When it comes to technology giant Amazon (NASDAQ:AMZN), it seems Mr. Market gets a new reason to buy the stock every year. At first, you bought Amazon stock because of its pioneering efforts in the burgeoning e-commerce space. That was at the start of the decade. Then, you bought Amazon stock because the upstart e-commerce business became the one of the ten largest retail operations in the world. That was around 2015.
After that, you bought Amazon stock because the company’s nascent cloud business was turning into a global leader in a huge secular growth market. That transition happened in 2016-17. Now, in 2018, the reason to buy Amazon stock is that the company is expanding its addressable market to include groceries, digital advertising, pharmaceuticals, logistics, offline retail, smart home and more.
In other words, there are a million and one reasons to own Amazon stock. And the only reason not to own Amazon stock (valuation), has been a reason not to own the stock for the past $2,000. In other words, it is an illegitimate reason. This company has proven, time and time again, that it has an unprecedented ability to grow into its valuation through both dominating existing markets, and expanding into new ones.
Despite investors not needing another reason to buy Amazon stock, management recently gave them one anyway. Amazon announced it was raising the minimum wage across the entire company to $15 per hour — more than double the federal minimum wage of $7.25 per hour.
This isn’t a game-changer. Amazon stock won’t fly higher as a result of this pay raise. But it is yet another positive development in the Amazon narrative. Importantly, it delays and mitigates antitrust risks, and that should allow Amazon stock to continue to head higher without meaningful turbulence.
The Pay Raise Mitigates Risk
One of Amazon’s biggest risks is government intervention.
Specifically, U.S. President Donald Trump has sounded the antitrust horn multiple times on Amazon. Nothing has happened — yet. But Amazon is only getting bigger. The bigger Amazon gets, the higher the likelihood the government steps in to break up Amazon and/or hinder the company’s growth in order to promote fair competition.
Thus, as Amazon grows, management needs to do everything in its power to stay ahead of potential antitrust action. That is exactly what this pay raise does.
In recent memory, antitrust action has predominantly been used when anti-competitive practices hurt the consumer. Amazon has consistently avoided antitrust action because the company has long been on the side of the consumer. After all, Amazon retail rose to power by being the cheapest and most convenient option in the market.
Hiking its minimum wage to $15 per hour makes Amazon more consumer friendly than ever. Amazon can only do this because it is so big and makes so much money that it can absorb higher wages. Thus, in the eyes of the public, and in the eyes of regulators, Amazon’s size is being used to the benefit of the consumer.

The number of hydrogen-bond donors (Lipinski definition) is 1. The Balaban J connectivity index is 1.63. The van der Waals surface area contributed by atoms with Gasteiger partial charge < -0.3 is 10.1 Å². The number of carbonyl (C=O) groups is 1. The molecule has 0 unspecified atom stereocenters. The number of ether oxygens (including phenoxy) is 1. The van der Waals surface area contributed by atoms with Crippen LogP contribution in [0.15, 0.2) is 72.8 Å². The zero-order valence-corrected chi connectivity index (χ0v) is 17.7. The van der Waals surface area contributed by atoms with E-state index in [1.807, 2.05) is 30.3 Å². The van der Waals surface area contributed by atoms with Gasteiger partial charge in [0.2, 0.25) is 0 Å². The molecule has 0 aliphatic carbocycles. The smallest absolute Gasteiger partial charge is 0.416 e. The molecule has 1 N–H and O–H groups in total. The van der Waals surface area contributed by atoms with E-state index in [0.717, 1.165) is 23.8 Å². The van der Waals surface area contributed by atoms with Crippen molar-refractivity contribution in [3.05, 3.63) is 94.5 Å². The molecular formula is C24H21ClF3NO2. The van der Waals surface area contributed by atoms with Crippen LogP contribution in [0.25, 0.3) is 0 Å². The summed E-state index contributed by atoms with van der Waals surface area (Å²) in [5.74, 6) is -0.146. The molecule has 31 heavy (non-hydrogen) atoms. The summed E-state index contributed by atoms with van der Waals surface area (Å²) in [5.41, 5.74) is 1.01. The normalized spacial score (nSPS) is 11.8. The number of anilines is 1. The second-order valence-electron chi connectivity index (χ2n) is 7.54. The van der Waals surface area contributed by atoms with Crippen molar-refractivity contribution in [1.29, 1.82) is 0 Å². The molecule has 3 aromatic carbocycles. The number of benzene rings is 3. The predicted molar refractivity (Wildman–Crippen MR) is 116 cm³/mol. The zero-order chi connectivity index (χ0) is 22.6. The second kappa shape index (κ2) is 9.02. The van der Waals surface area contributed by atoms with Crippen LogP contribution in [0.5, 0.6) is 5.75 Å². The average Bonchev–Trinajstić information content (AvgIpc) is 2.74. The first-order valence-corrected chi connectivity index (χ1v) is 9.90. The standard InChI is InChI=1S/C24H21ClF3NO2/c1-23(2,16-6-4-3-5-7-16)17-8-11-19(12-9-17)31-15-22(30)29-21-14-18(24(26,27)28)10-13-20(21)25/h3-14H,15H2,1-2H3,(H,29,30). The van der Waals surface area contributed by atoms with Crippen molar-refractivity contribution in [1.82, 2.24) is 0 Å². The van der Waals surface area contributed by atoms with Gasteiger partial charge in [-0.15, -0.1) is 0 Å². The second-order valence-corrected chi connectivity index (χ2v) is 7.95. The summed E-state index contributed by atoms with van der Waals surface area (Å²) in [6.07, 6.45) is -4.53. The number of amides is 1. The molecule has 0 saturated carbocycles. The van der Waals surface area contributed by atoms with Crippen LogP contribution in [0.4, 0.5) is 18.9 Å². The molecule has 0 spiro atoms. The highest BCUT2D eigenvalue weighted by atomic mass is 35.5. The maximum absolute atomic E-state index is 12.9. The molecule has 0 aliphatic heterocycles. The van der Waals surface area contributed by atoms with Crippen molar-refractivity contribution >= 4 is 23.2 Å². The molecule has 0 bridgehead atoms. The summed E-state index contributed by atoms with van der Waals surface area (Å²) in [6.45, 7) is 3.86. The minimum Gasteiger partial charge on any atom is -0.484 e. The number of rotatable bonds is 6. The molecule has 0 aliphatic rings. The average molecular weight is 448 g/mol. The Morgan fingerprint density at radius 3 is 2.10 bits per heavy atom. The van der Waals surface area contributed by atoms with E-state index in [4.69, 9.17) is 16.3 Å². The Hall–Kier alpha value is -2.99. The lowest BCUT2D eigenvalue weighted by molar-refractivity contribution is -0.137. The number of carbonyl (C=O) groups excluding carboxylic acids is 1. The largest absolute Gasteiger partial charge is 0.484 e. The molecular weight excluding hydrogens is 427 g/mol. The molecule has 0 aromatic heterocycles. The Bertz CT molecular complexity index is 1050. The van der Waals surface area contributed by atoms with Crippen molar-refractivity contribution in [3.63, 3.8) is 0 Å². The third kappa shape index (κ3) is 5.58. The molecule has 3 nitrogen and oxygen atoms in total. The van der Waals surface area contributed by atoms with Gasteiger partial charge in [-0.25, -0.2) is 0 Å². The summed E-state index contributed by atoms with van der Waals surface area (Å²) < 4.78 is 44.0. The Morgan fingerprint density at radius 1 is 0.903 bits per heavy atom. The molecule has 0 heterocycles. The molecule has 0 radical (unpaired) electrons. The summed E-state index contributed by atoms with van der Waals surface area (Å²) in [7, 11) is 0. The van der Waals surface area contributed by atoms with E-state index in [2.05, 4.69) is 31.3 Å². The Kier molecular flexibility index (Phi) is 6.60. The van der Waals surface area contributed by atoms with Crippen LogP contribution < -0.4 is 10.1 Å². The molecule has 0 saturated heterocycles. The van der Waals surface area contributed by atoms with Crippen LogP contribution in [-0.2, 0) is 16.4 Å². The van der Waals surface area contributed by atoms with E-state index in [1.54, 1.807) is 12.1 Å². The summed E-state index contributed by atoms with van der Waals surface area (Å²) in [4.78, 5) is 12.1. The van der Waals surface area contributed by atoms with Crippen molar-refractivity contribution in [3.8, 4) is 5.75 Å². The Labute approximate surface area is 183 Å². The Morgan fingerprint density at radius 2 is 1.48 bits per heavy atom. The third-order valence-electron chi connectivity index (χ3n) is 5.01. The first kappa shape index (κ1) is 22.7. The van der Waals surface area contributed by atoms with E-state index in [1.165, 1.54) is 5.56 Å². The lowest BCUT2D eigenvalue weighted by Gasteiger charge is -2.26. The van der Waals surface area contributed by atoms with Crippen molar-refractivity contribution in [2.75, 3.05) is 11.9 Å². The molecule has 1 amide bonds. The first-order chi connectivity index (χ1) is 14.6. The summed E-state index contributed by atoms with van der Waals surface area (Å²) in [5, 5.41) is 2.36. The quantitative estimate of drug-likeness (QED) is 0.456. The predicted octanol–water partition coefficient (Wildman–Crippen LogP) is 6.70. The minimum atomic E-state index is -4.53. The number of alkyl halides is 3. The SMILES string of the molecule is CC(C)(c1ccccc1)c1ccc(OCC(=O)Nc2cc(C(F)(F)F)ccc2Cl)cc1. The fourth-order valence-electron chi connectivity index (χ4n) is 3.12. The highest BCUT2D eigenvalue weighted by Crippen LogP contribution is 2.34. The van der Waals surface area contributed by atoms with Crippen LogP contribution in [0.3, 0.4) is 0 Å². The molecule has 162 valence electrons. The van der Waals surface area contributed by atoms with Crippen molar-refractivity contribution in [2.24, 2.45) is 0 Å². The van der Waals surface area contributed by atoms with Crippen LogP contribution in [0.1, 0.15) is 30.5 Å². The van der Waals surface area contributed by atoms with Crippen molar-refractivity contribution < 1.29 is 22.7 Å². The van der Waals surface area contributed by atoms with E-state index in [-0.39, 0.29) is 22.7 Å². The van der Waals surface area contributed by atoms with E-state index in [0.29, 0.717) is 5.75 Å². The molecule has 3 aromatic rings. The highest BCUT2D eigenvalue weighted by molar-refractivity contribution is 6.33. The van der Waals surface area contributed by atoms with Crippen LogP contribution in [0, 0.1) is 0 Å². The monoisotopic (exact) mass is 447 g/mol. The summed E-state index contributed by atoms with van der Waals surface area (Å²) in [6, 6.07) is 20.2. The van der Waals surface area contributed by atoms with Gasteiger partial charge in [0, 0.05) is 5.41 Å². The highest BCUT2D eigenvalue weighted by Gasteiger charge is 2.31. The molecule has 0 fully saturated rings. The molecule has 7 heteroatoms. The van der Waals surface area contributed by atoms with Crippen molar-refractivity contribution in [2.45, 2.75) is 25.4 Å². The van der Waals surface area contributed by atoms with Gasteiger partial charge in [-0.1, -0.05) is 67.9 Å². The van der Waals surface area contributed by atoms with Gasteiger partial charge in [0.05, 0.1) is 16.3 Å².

From this perspective, Amazon’s big pay raise is a positive development. If nothing else, it allows the company to yet again sidestep antitrust and regulation risks. With one less major risk to worry about in the near-term, Amazon stock looks as strong as ever.
Amazon Stock Remains a Must-Own
In the big picture, Amazon stock remains one of the market’s must-own stocks.
The big reason some investors shy away from Amazon is because of valuation. After all, the stock trades at a triple-digit forward earnings multiple — and that big multiple makes it subject to a big drop if the bull market ends.
But such an approach is the wrong way to look at risk. For long-term investors, risk shouldn’t be perceived as potential for downside. Rather, risk should be perceived as potential for permanent loss of capital. In this sense, Amazon isn’t all that risky.
It is likely that at some point in the next two to three years, the bull market hits a major snag and drops in a big way. When it does, Amazon stock will drop with it. But it is also equally likely that, at some point in the next five to ten years, Amazon will dominate the global online retail market, offline retail market, cloud services market, digital advertising market, logistics market, pharmaceuticals market and more.
The combined TAM of those businesses is in the trillions of dollars, so it also likely that this an $800-$900 billion revenue business within five to ten years. Margins in retail are improving and the margins in digital advertising and cloud are huge, so Amazon could be looking at 10% operating margins at scale. That would translate to roughly $85 billion in operating profits. Taking out 10% for taxes, we arrive at just under $77 billion in net profits in 2025.
At that point, investors can forget the triple-digit multiple. Just give Amazon a Google (NASDAQ:GOOG) multiple of 25. Even at that relatively stable valuation, Amazon would still be worth nearly $2 trillion.
Overall, then, I don’t see Amazon stock as all that risky. It is risky in the sense that AMZN stock could have a major correction within the next two to three years. But it isn’t risky in the sense that permanent loss of capital is unlikely. The most likely path forward is a $2 trillion valuation within the next decade.
Bottom Line on AMZN Stock
A minimum wage hike at Amazon isn’t a game-changer. But it is yet another positive development in the Amazon narrative. So long as this narrative continues to gain momentum, Amazon stock is a must own for the long run.
As of this writing, Luke Lango was long AMZN and GOOG.